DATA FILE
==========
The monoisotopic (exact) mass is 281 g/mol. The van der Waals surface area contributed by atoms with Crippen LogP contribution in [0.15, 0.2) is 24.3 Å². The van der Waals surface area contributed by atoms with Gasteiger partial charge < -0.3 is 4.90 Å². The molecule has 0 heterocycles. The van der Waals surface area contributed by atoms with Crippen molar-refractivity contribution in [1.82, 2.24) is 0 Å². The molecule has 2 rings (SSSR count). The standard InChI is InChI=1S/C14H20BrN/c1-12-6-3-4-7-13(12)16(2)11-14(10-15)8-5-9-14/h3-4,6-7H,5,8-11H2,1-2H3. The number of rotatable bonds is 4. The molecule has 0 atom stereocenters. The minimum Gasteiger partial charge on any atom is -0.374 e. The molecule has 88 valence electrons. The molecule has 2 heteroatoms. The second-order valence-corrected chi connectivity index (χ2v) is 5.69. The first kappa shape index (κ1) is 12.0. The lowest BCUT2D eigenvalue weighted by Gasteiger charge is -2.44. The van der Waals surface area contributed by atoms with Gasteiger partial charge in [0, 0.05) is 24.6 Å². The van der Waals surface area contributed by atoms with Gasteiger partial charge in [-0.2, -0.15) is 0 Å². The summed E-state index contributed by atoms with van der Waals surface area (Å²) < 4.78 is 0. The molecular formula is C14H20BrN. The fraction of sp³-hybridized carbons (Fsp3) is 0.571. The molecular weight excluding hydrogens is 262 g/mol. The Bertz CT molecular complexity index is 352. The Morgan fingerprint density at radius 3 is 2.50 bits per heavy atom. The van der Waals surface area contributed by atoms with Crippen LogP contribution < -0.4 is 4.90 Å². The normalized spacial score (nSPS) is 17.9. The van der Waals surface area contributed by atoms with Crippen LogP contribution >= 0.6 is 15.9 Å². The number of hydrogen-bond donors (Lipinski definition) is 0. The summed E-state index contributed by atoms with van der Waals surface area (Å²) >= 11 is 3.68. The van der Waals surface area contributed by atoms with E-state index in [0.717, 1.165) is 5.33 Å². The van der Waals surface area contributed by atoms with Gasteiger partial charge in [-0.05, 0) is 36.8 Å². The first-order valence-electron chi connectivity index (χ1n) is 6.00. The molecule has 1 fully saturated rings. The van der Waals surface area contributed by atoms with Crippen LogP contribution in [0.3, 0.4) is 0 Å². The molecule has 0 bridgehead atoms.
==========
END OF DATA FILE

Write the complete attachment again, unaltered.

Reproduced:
The monoisotopic (exact) mass is 281 g/mol. The van der Waals surface area contributed by atoms with Crippen LogP contribution in [0.15, 0.2) is 24.3 Å². The van der Waals surface area contributed by atoms with Gasteiger partial charge < -0.3 is 4.90 Å². The molecule has 0 heterocycles. The van der Waals surface area contributed by atoms with Crippen molar-refractivity contribution in [1.82, 2.24) is 0 Å². The molecule has 2 rings (SSSR count). The standard InChI is InChI=1S/C14H20BrN/c1-12-6-3-4-7-13(12)16(2)11-14(10-15)8-5-9-14/h3-4,6-7H,5,8-11H2,1-2H3. The number of rotatable bonds is 4. The molecule has 0 atom stereocenters. The minimum Gasteiger partial charge on any atom is -0.374 e. The molecule has 88 valence electrons. The molecule has 2 heteroatoms. The second-order valence-corrected chi connectivity index (χ2v) is 5.69. The first kappa shape index (κ1) is 12.0. The lowest BCUT2D eigenvalue weighted by Gasteiger charge is -2.44. The van der Waals surface area contributed by atoms with Gasteiger partial charge in [0, 0.05) is 24.6 Å². The van der Waals surface area contributed by atoms with Gasteiger partial charge in [-0.2, -0.15) is 0 Å². The summed E-state index contributed by atoms with van der Waals surface area (Å²) < 4.78 is 0. The molecular formula is C14H20BrN. The fraction of sp³-hybridized carbons (Fsp3) is 0.571. The molecular weight excluding hydrogens is 262 g/mol. The Bertz CT molecular complexity index is 352. The Morgan fingerprint density at radius 3 is 2.50 bits per heavy atom. The van der Waals surface area contributed by atoms with Crippen LogP contribution < -0.4 is 4.90 Å². The normalized spacial score (nSPS) is 17.9. The van der Waals surface area contributed by atoms with Crippen LogP contribution >= 0.6 is 15.9 Å². The number of hydrogen-bond donors (Lipinski definition) is 0. The summed E-state index contributed by atoms with van der Waals surface area (Å²) >= 11 is 3.68. The van der Waals surface area contributed by atoms with E-state index in [0.717, 1.165) is 5.33 Å². The van der Waals surface area contributed by atoms with Gasteiger partial charge in [-0.05, 0) is 36.8 Å². The first-order valence-electron chi connectivity index (χ1n) is 6.00. The molecule has 1 fully saturated rings. The van der Waals surface area contributed by atoms with Crippen LogP contribution in [0.3, 0.4) is 0 Å². The molecule has 0 bridgehead atoms.